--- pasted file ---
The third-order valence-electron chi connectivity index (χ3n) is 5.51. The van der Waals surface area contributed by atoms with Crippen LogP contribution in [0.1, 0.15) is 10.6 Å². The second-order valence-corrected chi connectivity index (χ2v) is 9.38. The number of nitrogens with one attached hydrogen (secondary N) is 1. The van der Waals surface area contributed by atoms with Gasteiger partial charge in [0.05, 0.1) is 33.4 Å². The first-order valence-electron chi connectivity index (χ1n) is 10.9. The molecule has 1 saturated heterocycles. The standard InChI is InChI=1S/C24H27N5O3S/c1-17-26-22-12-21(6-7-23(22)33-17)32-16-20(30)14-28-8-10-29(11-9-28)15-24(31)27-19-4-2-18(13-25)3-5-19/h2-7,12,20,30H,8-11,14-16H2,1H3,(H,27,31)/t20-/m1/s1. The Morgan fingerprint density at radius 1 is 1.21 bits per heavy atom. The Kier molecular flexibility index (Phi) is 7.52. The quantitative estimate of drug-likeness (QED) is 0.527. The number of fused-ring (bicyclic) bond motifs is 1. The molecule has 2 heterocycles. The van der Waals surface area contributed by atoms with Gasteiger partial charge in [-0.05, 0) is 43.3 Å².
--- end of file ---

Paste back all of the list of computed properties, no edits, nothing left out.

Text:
The third-order valence-electron chi connectivity index (χ3n) is 5.51. The van der Waals surface area contributed by atoms with Crippen LogP contribution in [0.1, 0.15) is 10.6 Å². The second-order valence-corrected chi connectivity index (χ2v) is 9.38. The number of nitrogens with one attached hydrogen (secondary N) is 1. The van der Waals surface area contributed by atoms with Gasteiger partial charge in [0.05, 0.1) is 33.4 Å². The first-order valence-electron chi connectivity index (χ1n) is 10.9. The molecule has 1 saturated heterocycles. The standard InChI is InChI=1S/C24H27N5O3S/c1-17-26-22-12-21(6-7-23(22)33-17)32-16-20(30)14-28-8-10-29(11-9-28)15-24(31)27-19-4-2-18(13-25)3-5-19/h2-7,12,20,30H,8-11,14-16H2,1H3,(H,27,31)/t20-/m1/s1. The Morgan fingerprint density at radius 1 is 1.21 bits per heavy atom. The Kier molecular flexibility index (Phi) is 7.52. The quantitative estimate of drug-likeness (QED) is 0.527. The number of fused-ring (bicyclic) bond motifs is 1. The molecule has 2 heterocycles. The van der Waals surface area contributed by atoms with Gasteiger partial charge in [-0.05, 0) is 43.3 Å².